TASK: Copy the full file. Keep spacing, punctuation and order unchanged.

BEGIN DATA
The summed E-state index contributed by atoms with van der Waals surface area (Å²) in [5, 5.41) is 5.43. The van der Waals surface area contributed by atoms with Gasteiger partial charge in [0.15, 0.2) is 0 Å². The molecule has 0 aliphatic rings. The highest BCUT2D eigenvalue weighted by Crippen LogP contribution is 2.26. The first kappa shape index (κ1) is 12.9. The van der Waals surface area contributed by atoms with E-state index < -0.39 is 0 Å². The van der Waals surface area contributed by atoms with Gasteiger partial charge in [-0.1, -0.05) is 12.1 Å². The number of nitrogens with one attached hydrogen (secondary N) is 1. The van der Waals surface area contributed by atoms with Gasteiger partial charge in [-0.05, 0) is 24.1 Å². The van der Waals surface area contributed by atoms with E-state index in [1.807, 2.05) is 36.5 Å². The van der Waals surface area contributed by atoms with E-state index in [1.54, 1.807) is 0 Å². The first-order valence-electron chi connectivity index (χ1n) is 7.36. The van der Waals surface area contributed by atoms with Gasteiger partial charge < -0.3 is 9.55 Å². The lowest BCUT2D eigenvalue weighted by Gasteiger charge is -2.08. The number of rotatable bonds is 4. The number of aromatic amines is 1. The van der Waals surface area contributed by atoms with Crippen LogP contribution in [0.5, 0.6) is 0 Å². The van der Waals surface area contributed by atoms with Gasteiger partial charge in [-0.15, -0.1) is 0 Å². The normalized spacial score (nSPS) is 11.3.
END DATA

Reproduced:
The summed E-state index contributed by atoms with van der Waals surface area (Å²) in [5, 5.41) is 5.43. The van der Waals surface area contributed by atoms with Gasteiger partial charge in [0.15, 0.2) is 0 Å². The molecule has 0 aliphatic rings. The highest BCUT2D eigenvalue weighted by Crippen LogP contribution is 2.26. The first kappa shape index (κ1) is 12.9. The van der Waals surface area contributed by atoms with E-state index < -0.39 is 0 Å². The van der Waals surface area contributed by atoms with Gasteiger partial charge in [-0.1, -0.05) is 12.1 Å². The number of nitrogens with one attached hydrogen (secondary N) is 1. The van der Waals surface area contributed by atoms with Gasteiger partial charge in [-0.05, 0) is 24.1 Å². The van der Waals surface area contributed by atoms with E-state index in [1.807, 2.05) is 36.5 Å². The van der Waals surface area contributed by atoms with E-state index in [1.54, 1.807) is 0 Å². The first-order valence-electron chi connectivity index (χ1n) is 7.36. The van der Waals surface area contributed by atoms with Gasteiger partial charge < -0.3 is 9.55 Å². The lowest BCUT2D eigenvalue weighted by Gasteiger charge is -2.08. The number of rotatable bonds is 4. The number of aromatic amines is 1. The van der Waals surface area contributed by atoms with Crippen LogP contribution in [0.5, 0.6) is 0 Å². The van der Waals surface area contributed by atoms with Gasteiger partial charge in [-0.15, -0.1) is 0 Å². The normalized spacial score (nSPS) is 11.3.